What is it?
Law of Property Act Receivership is used where a lender appoints a Law of Property Act Receiver (‘LPA Receiver’) under the provisions of a charge over a specific property asset. The receiver will be either an insolvency practitioner or chartered surveyor. His general powers are set out in the Law of Property Act 1925. However, he may be granted additional specific powers in the charge documentation.
Who is Law of Property Act Receivership for?
It is used in situations where the lender’s primary, if not only, asset is a property asset.
How can Chamberlain & Co help?
The company or fixed charge security holder will need to instruct an insolvency practitioner such as Chamberlain & Co to advise upon the most appropriate course of action. If LPA Receivership is the chosen option a licensed insolvency practitioner from Chamberlain & Co can be appointed as the LPA Receiver.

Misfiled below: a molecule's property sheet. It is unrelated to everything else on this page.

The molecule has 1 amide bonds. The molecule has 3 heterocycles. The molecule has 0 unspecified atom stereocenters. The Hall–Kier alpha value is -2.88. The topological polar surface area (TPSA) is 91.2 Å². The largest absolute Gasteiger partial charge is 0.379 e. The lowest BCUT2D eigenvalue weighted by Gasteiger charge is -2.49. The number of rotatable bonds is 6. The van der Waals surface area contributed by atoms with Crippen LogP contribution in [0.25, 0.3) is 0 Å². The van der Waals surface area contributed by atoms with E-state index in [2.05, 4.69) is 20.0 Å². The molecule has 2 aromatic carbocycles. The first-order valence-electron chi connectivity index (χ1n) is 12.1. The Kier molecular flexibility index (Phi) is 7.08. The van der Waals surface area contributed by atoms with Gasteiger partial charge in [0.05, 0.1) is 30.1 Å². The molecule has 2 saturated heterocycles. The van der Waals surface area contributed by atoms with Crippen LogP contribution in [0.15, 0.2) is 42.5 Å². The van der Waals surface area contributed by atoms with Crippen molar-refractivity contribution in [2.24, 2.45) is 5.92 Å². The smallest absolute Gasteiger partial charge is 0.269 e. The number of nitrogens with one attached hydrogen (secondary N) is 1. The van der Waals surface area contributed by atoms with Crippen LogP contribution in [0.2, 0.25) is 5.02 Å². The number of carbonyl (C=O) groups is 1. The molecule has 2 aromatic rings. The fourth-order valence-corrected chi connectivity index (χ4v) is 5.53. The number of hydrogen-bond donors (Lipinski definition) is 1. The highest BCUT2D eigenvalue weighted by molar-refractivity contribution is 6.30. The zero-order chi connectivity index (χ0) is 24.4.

The LPA Receiver will seek to sell the property to repay the lender. If an ongoing business is intrinsic to maximising the realisations from this property asset, assuming he has the necessary powers, the receiver will seek to maintain this business as a going concern during the sales process.
Advantages of Law of Property Act Receivership
- Costs are minimised as the appointee’s responsibility is solely to deal with the property asset rather than all facets of the business.
- The security document may not give the LPA Receiver the power to trade any intrinsic business and as this power is not contained in the Law of Property Act it may not be possible to maintain any ongoing business to maximise the value of the property.